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Image 1 of Great Lakes N.T.S. vs. University of Kentucky, March 14, 1942

Part of University of Kentucky Basketball Programs (Men)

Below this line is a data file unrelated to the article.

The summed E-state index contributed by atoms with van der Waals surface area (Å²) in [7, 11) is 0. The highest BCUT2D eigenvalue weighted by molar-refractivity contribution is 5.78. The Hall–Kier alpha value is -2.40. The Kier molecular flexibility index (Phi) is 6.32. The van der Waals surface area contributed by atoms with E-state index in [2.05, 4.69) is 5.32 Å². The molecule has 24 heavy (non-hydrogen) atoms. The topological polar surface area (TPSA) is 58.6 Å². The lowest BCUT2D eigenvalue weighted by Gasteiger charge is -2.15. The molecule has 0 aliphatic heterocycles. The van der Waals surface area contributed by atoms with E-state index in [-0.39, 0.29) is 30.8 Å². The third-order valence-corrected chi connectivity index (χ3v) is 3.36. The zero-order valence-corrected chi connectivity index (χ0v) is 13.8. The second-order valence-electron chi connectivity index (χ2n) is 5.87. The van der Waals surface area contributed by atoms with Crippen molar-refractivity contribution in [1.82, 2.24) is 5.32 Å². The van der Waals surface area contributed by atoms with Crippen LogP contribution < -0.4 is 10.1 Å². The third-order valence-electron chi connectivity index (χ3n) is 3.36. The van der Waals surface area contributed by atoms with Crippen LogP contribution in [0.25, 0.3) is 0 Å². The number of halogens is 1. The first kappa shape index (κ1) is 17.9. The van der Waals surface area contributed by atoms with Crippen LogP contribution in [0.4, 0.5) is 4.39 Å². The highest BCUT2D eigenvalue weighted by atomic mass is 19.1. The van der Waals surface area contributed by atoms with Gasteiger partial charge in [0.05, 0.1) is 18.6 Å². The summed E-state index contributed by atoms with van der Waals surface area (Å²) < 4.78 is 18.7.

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? ????********* *1ke Recmd Great Lakes Naval Training Station The consistency with which it has turned back top-flight competition stamps the Great Lakes Naval Training Station quintet as probably the outstanding amateur basketball aggregation in the nation. But even more important than the high-calibre court game displayed by the squad is the three-fold purpose it serves in the interest of Uncle Sam's war effort. Rear-Admiral John Downes, U.S.N. Commandant, and Capt. T. S. Dewitt Carr, U.S.N, executive officer, fostered the idea of a crack basketball team at Great Lakes to entertain recruits, to bring the Navy "home" to thousands in order to show the type of men desired for the U. S. Fleet, and to augment Naval Relief funds. No other five in the country has assumed so difficult a schedule with such amazing results. The Service netters traveled about 10,000 miles to take on the very best collegiate opposition in the country, playing many of them on consecutive nights or with brief 48-hour rest periods. Ohio State and Indiana, Western Kentucky State Teachers and Michigan State were tackled on successive nights, for instance, while Wisconsin and Notre Dame were met within 48 hours. From this strenuous 35-game schedule, the Chicago seamen emerged victorious in 31. In their college combats, Great Lakes grossed 1,571 points for an average of 47 per game. The boys limited the opposition to 1,281 points, or 38 a game. Local hardwood fans can get a good idea of Great Lakes' potency from the fact that the Service men soundly trounced Western State Teachers College of Kentucky by a lopsided 64-37 score. This same Western squad proceeded later to win both the K.I.A.C. and the S.I.A.A. tournaments. Coach J. Russell Cook has built a fast-breaking offense around four high-scoring ex-collegiate All-Americans. Ernie "Junie" Andres, a Jeffersonville native and erstwhile third-baseman for the Louisville Colonels, achieved All-Americcm recognition at Indiana, as did his team-mate, Bill Menke. Frank Baumholtz, speedy forward, won All-American honors at Ohio State University, and Bob Calihan, center, Is a former University of Detroit All-American. Lee Huber, guard, is a Louisville boy who captained the 1941 University of Kentucky five. An interesting side light is the fact that of a roster of 14, four pastimers are Indiana lads: Forrest Anderson and John Lobsiger both hail from Gary, Andres comes from Jeffersonville, and Menke is a native of Huntingburg. *.???????******